As the US approaches the elections, there are a lot of ads and leaflets around which make claims about numbers of jobs, amounts of money, and actions by people. It should be easy to prove or disprove most of these claims, but in the end, you vote for who you want – never mind the evidence.

I can’t vote here, so I would ask you not to vote for Meg Whitman, because she would definitely cut funding for the California High-Speed Rail Project, despite the huge future job losses that would cause. She lives down the peninsula in one of the communities who are opposed to the project, so she’s bound to jump on that issue at some point. I have no evidence for this, but you can tell – it’s common sense.

It Was Twenty Years Ago Today, That We Went After The NSA

Had a fun and social time at the Electronic Frontier Foundation 20th Birthday party at SF’s famous DNA Lounge last night. Met up beforehand with foodie and antiques fan Adam at Tu Lan Vietnamese restaurant, which is a tiny grubby place, with amazing food at incredible prices. It was the first time we’d met after being that most modern of things, “Internet Acquaintances”, for nigh on six years, via Monkeyfilter, WTFIWWYP and so on. Great to finally meet.

After stuffing ourselves we went over to the venue, where the earlier VIP event was still winding down. But they soon let us proles in, and we had a look round the space. The DNA Lounge is pretty popular amongst the geeky set in San Francisco, and there are several club nights there I might take a look at. Then again, I haven’t been to a club proper in years – and an Industrial night called “Meat” may not be the best place to start.

I got to meet lots of cool people. Adam is friends with the EFF’s Rebecca from way back, a symptom of what he described was the incredible way that in SF, there only seems to be 3 degrees of separation (is that why lots of guys in San Francisco are big fans of The Three Degrees?). He introduced me, and it was nice again to meet someone who I follow on Twitter. Hearing my accent, Rebecca in turn introduced me to Veteran Of A Thousand Cyberwars Danny O’Brien, who was working the room like a pro after his on-stage antics, and he seemed pleased that I was wearing my old “Elite” NTK tshirt. We had a chat about the old NTK days, how it started, why it stopped, and why it’s no longer needed. I contributed a couple of tiny things to the site “back in the day”, including the Paunch tshirt of which I am not really that proud.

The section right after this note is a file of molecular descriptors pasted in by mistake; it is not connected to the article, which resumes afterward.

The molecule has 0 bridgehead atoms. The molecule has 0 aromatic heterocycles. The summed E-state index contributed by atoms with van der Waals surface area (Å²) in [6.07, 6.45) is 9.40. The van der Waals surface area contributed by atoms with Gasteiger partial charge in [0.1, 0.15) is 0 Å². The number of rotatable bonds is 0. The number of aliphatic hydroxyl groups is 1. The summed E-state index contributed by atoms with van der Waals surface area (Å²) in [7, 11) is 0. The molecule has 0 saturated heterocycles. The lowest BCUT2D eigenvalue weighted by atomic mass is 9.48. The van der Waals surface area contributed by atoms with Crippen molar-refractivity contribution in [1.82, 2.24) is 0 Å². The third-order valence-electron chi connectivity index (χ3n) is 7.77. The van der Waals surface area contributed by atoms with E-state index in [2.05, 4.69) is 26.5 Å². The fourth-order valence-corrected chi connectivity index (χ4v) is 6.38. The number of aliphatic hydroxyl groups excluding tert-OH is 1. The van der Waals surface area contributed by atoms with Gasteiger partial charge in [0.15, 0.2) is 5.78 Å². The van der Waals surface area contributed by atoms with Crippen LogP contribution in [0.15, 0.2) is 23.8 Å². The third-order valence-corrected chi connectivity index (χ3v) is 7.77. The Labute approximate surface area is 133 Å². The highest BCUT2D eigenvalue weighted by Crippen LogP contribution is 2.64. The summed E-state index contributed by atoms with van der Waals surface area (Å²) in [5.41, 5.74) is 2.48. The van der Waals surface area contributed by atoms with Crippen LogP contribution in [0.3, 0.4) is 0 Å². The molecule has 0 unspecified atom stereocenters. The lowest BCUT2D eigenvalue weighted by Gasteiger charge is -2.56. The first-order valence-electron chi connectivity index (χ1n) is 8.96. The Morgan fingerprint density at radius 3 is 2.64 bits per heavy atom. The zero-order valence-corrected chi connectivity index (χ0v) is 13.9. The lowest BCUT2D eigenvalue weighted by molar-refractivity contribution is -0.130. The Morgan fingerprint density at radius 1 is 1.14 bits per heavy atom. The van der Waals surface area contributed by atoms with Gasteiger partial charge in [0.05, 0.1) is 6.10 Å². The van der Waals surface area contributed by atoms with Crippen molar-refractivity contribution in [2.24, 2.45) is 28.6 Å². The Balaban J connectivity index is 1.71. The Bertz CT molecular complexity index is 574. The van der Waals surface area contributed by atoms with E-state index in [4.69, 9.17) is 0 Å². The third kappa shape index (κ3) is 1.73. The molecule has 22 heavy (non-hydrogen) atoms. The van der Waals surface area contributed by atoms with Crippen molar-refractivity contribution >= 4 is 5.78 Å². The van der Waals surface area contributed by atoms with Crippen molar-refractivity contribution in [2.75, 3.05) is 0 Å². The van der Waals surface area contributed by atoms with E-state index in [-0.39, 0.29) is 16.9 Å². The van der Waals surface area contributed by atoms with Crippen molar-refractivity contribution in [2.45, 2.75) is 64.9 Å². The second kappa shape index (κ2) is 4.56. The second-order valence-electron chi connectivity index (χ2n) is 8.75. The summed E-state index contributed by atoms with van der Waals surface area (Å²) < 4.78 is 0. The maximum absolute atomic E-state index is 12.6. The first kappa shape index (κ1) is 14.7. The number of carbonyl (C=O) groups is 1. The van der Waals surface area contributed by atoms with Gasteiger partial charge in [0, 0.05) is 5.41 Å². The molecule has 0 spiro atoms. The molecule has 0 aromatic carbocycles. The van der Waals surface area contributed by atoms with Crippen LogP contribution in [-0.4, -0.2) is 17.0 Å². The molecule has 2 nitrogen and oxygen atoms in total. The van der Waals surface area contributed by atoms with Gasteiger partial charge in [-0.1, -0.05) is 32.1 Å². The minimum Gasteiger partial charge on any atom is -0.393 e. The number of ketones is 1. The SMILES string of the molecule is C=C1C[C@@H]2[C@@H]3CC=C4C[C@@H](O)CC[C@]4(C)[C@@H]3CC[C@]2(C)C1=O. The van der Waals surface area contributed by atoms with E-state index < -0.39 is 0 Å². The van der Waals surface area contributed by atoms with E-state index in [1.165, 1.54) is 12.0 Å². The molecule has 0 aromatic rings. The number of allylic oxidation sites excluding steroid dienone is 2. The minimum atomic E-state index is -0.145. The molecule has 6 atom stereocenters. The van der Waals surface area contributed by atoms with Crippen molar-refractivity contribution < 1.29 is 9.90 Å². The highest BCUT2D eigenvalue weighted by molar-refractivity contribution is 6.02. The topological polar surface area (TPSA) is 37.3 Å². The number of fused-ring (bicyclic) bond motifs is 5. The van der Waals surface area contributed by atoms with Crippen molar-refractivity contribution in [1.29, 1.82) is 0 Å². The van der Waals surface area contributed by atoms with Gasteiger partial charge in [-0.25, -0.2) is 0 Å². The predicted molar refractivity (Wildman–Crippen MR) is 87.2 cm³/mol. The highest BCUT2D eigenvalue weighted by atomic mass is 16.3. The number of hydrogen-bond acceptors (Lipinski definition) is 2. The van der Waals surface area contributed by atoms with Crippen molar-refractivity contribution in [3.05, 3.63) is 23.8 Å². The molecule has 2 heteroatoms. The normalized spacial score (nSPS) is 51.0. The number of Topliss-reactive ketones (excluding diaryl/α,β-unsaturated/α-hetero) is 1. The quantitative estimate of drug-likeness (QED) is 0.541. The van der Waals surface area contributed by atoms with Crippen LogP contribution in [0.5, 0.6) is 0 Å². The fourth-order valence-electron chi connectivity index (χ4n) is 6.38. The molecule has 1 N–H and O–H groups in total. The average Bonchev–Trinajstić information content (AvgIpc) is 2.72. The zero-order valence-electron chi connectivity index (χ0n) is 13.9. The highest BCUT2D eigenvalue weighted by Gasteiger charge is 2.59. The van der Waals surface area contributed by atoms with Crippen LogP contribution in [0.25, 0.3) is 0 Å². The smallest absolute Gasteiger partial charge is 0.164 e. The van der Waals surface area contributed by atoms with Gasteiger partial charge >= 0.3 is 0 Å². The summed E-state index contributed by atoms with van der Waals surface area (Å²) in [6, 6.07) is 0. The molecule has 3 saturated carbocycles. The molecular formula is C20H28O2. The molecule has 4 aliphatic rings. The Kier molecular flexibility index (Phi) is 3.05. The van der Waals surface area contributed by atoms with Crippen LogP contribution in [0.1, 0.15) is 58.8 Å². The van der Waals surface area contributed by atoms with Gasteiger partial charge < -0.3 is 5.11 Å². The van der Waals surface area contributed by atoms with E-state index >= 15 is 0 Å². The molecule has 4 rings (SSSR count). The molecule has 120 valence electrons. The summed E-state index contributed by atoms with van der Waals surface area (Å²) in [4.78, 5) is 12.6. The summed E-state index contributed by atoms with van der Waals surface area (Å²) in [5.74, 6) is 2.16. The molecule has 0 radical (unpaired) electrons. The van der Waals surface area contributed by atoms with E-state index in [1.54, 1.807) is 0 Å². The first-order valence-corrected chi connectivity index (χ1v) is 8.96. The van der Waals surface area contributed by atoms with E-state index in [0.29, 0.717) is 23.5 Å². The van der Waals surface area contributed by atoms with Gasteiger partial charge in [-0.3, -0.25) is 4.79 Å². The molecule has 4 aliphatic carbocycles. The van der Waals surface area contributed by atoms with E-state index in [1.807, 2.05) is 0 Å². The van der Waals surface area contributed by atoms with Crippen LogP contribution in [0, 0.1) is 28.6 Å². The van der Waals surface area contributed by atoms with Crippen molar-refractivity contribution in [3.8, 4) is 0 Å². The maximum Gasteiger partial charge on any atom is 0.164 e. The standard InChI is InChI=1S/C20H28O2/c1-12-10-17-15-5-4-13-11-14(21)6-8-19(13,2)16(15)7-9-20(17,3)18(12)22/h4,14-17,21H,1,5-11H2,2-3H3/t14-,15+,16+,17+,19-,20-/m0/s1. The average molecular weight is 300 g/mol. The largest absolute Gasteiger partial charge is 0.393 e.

Here’s a couple of Flickr sets from the evening, including clips of the hilarious “Legends of EFF” theatrical production, which told the story of the EFF, from the first case of the US Secret Service raiding an RPG manufacturer because they thought it was a cybercrime cell, through the incredible antics of AT&T and the NSA (just a block away from my office!), to the court battles over the Broadcast Flag.

Great evening, good fun, good cause, and it’s spurred me on to dump the evil (and under-performing) AT&T and get a better phone – so much of the social whirl seems to be driven by iPhones and Androids, and my battered Centro just doesn’t cut the mustard anymore. Plus I want a new toy.

Discovery Institute Abuses DMCA To Censor Critic

After posting a video taking apart the arguments of The Discovery Institute’s Casey Luskin (who appeared on Fox News without an opposing view – fair and balanced my arse), Youtube user Donexodus was hit with a cynical DMCA claim from the Institute to take it down, citing copyright infringement. The twisted nature of the DMCA means that it was immediately taken down despite the source video being the property of Fox News, and it clearly falling under the “fair criticism” rules.